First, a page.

The notion that appellant had “thwarted reunification” may be quickly dismissed.   Reunification with either parent was never a case goal.   Appellant violated no court order,3 and did nothing to frustrate any goal announced by the court.

As to the second ground, we find no evidence that appellant caused these children psychological harm or failed to attend to their psychological needs.   We examine the evidence before the court.

First, in reports filed after Nicholas P.'s section 388 petition, DCFS indicated for the first time that Nicholas P. and appellant had long complained of each other to DCFS. The DCFS case worker believed that appellant had made negative statements about Nicholas P. to and/or in front of the children, and that the “entire maternal family” had caused emotional damage to the father-daughter relationship.   The de facto parent petition, the section 388 petition, DCFS reports, and testimony at the hearing make it clear that the disputes between appellant and Nicholas P. concerned such things as the amount and timeliness of Nicholas P.'s child support payments, the frequency of Nicholas P.'s visits with the children, his parenting skills, and appellant's alleged lack of cooperation when, at about the time of his second marriage, Nicholas P. sought longer visits.

DCFS social worker Jerry Boyd testified at the hearing.   He was asked for the basis of DCFS's opposition to appellant's petition for de facto parent  status.   His answer was stricken as nonresponsive, but it was sufficiently illuminating that we note it here:  “Well, first of all, legally, I'm not sure what that means;  however these children have two parents.   They're both here, so I'm not sure what de facto parent means.  [Nicholas P.] is seeking custody of his children and we concur in that.”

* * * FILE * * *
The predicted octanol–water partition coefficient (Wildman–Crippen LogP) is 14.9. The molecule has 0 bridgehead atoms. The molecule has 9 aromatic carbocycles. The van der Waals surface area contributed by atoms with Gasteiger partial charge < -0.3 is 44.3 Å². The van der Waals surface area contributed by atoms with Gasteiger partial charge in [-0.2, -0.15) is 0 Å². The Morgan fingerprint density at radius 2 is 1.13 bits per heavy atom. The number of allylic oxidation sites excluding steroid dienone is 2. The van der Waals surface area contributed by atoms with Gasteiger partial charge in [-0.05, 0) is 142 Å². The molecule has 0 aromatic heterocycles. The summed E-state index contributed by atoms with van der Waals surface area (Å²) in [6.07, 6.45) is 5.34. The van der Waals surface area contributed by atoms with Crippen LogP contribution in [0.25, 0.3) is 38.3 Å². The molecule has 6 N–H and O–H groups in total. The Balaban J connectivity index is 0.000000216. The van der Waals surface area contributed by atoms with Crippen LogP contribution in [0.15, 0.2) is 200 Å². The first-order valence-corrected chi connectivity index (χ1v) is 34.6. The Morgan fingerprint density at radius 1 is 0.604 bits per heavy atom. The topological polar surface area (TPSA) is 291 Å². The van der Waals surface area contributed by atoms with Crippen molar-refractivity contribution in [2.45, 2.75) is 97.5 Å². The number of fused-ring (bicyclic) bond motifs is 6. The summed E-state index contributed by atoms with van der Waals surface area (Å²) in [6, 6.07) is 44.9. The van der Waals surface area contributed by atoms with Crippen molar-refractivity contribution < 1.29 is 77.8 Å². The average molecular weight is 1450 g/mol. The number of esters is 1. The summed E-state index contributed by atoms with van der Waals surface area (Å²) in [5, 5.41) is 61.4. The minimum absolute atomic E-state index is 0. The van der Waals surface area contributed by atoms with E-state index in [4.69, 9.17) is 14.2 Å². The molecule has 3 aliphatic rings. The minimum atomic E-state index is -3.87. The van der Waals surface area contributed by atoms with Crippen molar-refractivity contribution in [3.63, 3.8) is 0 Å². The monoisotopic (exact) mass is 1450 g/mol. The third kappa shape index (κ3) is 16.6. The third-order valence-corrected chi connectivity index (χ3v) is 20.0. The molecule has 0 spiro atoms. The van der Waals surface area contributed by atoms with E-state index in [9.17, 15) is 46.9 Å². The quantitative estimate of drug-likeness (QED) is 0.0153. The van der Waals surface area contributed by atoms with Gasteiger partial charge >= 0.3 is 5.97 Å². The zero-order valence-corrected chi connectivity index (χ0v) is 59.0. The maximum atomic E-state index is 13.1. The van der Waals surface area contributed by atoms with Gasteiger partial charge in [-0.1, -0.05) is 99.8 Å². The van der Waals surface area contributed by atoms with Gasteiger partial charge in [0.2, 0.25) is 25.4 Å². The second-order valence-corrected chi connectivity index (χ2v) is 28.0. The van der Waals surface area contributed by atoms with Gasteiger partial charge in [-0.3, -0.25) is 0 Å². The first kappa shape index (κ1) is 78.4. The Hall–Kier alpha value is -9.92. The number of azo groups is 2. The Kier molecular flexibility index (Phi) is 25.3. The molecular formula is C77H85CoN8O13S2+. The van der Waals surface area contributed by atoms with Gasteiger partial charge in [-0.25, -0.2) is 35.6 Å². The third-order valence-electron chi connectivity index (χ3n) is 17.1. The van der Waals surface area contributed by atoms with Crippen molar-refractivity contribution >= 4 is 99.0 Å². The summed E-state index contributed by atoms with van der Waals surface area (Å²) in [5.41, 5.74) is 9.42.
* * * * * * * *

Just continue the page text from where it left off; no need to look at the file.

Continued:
As evidence that the children had suffered emotional damage in terms of their relationship with Nicholas P., Boyd testified that the children “parroted” the complaints about Nicholas P. that their mother and grandmother made.   It seemed to Boyd that the children blamed Nicholas P. for all of their mother's and grandmother's problems.   Boyd had heard appellant discuss the dependency case in front of the children.   During telephone conversations with appellant, Boyd had heard her make derogatory comments about Nicholas P., but he did not know if the children were present.

The court also had before it the report of a therapist who saw both children with their father and stepmother in two sessions just prior to the hearing on de facto parent status.   The report contains no indication that the children were negatively influenced in any way by appellant, or that appellant attempted to so influence them.

Both children testified at the hearing.   Both testified that they preferred to live with their grandmother and did not want to live with their father.   Both testified that their dislike of their father was based on their own feelings, his behavior, and their memories of their parents' marriage.4

On this record, there is no evidence that appellant misunderstood the psychological needs of the children or failed to provide any care.   There was no evidence she attempted to, or did, influence the children against their father or undermine their feelings for him.   Boyd speculated that the children's complaints about their father were not genuine, but speculation is not evidence.   Further, Boyd was vague on whether the “parroted” statements originated with appellant or with other members of the maternal family.   Of course, anything another relative may have said or done cannot be held against appellant.